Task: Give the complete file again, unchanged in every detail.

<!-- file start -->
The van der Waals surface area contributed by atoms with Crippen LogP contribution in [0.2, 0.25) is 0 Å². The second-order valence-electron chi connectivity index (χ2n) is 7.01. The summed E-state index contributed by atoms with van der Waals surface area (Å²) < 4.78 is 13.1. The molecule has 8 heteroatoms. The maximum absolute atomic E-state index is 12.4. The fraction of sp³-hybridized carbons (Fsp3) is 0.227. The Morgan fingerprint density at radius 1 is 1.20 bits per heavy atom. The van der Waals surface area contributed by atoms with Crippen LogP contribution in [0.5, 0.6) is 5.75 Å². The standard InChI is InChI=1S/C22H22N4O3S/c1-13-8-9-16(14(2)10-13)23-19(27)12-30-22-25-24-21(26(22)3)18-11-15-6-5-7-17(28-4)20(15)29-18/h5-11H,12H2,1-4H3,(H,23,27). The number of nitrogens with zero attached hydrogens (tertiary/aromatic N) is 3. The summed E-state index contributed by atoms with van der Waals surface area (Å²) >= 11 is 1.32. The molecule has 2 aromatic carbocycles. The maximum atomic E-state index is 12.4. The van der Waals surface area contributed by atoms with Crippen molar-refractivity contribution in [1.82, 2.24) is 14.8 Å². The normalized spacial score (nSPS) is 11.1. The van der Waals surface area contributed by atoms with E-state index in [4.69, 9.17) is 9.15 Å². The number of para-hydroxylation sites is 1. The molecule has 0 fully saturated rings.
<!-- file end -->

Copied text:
The van der Waals surface area contributed by atoms with Crippen LogP contribution in [0.2, 0.25) is 0 Å². The second-order valence-electron chi connectivity index (χ2n) is 7.01. The summed E-state index contributed by atoms with van der Waals surface area (Å²) < 4.78 is 13.1. The molecule has 8 heteroatoms. The maximum absolute atomic E-state index is 12.4. The fraction of sp³-hybridized carbons (Fsp3) is 0.227. The Morgan fingerprint density at radius 1 is 1.20 bits per heavy atom. The van der Waals surface area contributed by atoms with Crippen LogP contribution in [0.5, 0.6) is 5.75 Å². The standard InChI is InChI=1S/C22H22N4O3S/c1-13-8-9-16(14(2)10-13)23-19(27)12-30-22-25-24-21(26(22)3)18-11-15-6-5-7-17(28-4)20(15)29-18/h5-11H,12H2,1-4H3,(H,23,27). The number of nitrogens with zero attached hydrogens (tertiary/aromatic N) is 3. The summed E-state index contributed by atoms with van der Waals surface area (Å²) >= 11 is 1.32. The molecule has 2 aromatic carbocycles. The maximum atomic E-state index is 12.4. The van der Waals surface area contributed by atoms with Crippen molar-refractivity contribution in [1.82, 2.24) is 14.8 Å². The normalized spacial score (nSPS) is 11.1. The van der Waals surface area contributed by atoms with E-state index in [4.69, 9.17) is 9.15 Å². The number of para-hydroxylation sites is 1. The molecule has 0 fully saturated rings.